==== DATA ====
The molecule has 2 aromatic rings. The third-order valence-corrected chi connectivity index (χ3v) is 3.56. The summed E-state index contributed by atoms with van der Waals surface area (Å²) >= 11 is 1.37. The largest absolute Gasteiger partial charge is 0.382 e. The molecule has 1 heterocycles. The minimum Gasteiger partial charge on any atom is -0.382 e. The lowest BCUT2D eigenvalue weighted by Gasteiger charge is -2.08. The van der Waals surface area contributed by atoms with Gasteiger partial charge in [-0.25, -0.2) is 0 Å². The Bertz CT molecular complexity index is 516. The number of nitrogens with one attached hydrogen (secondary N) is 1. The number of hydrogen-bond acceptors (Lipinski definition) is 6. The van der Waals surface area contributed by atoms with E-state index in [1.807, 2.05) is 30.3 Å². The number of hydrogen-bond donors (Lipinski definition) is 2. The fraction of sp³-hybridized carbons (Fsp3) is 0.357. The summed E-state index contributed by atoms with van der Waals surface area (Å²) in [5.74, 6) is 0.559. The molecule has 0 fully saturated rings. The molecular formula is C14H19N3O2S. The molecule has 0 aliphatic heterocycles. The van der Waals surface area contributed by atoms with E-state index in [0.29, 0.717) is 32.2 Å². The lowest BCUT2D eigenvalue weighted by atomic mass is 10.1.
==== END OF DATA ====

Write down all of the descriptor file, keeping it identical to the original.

The molecule has 2 aromatic rings. The third-order valence-corrected chi connectivity index (χ3v) is 3.56. The summed E-state index contributed by atoms with van der Waals surface area (Å²) >= 11 is 1.37. The largest absolute Gasteiger partial charge is 0.382 e. The molecule has 1 heterocycles. The minimum Gasteiger partial charge on any atom is -0.382 e. The lowest BCUT2D eigenvalue weighted by Gasteiger charge is -2.08. The van der Waals surface area contributed by atoms with Gasteiger partial charge in [-0.25, -0.2) is 0 Å². The Bertz CT molecular complexity index is 516. The number of nitrogens with one attached hydrogen (secondary N) is 1. The number of hydrogen-bond acceptors (Lipinski definition) is 6. The van der Waals surface area contributed by atoms with E-state index in [1.807, 2.05) is 30.3 Å². The number of hydrogen-bond donors (Lipinski definition) is 2. The fraction of sp³-hybridized carbons (Fsp3) is 0.357. The summed E-state index contributed by atoms with van der Waals surface area (Å²) in [5.74, 6) is 0.559. The molecule has 0 fully saturated rings. The molecular formula is C14H19N3O2S. The molecule has 0 aliphatic heterocycles. The van der Waals surface area contributed by atoms with E-state index in [0.29, 0.717) is 32.2 Å². The lowest BCUT2D eigenvalue weighted by atomic mass is 10.1.